I have a love/hate relationship with linen. It looks so elegant on the straight size models, and people appear in those home catalogs constantly set up to imply the Hamptons looking so smooth and light and elegant.
Then it gets on my body and WRINKLE CITY! I’ve never been great with an iron, and one of the reasons I do the windblown look with my hair is because even on the calmest day, it will end up looking that way. Even so, it’s a classic – and a summer standby. I’m one of those people that will not wear shorts – I am insecure about my big belly, odd given what else flaps, but hey, it’s been with me to be insecure about the longest – and linen pants are by far the most elegant work around, when hemmed properly.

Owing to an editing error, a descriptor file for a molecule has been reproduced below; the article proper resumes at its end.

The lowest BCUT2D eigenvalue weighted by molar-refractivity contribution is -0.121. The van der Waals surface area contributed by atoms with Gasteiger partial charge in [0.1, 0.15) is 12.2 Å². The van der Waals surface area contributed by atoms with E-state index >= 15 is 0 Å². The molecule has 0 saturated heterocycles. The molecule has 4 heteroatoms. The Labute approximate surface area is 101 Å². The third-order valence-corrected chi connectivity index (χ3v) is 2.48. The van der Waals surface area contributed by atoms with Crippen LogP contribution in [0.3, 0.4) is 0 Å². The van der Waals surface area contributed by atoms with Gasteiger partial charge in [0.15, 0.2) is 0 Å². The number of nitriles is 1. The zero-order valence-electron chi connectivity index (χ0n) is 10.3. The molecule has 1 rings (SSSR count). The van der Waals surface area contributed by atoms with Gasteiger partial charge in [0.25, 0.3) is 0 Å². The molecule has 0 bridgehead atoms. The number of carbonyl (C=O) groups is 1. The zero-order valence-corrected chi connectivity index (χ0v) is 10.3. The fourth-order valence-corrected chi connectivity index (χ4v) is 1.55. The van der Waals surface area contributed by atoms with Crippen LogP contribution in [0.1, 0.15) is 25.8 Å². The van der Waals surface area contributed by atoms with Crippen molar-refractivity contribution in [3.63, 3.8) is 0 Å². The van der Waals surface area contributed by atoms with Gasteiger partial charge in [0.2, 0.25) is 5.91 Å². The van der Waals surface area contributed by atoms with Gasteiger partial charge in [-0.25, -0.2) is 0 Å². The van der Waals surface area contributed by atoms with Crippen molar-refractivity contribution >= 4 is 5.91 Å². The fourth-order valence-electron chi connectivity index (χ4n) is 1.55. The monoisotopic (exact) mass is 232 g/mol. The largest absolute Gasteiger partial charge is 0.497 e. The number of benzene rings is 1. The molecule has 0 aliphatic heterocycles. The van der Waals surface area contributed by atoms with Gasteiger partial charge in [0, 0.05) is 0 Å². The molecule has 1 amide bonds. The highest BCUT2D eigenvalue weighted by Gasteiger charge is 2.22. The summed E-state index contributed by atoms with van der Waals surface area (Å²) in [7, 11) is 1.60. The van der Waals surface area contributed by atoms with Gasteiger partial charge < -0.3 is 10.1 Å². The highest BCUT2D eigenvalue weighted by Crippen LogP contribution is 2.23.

What is linen?
It usually looks like this for plus-size women:
It’s made from the flax plant. All that stuff about flaxen hair in the Norse fairytales? It’s referring to the shade above – not the gold shiny bouncy thing advertisers pound now.
Before flax becomes your pants or top, it looks like this:
Sometimes, after it’s harvested, it looks like this:
No worries, free-range vegans will not eat your pants. They’ll be too concerned about the origins of buttons and zippers. Also, flax seed oil? I know firsthand it’s a decent egg substitute. (I’m not vegan, just expansive in my cooking approach.)
There aren’t a lot of pure linens out there these days – many can be mixed with other material, like cotton and hemp. So it’s not a pure linen, but it’s got its benefits, affordability not least among them. It’s also the oldest known textile, if you don’t count fur as a textile. These days it’s expensive to produce – thus why you see them in catalogs implying weekends in the Hamptons.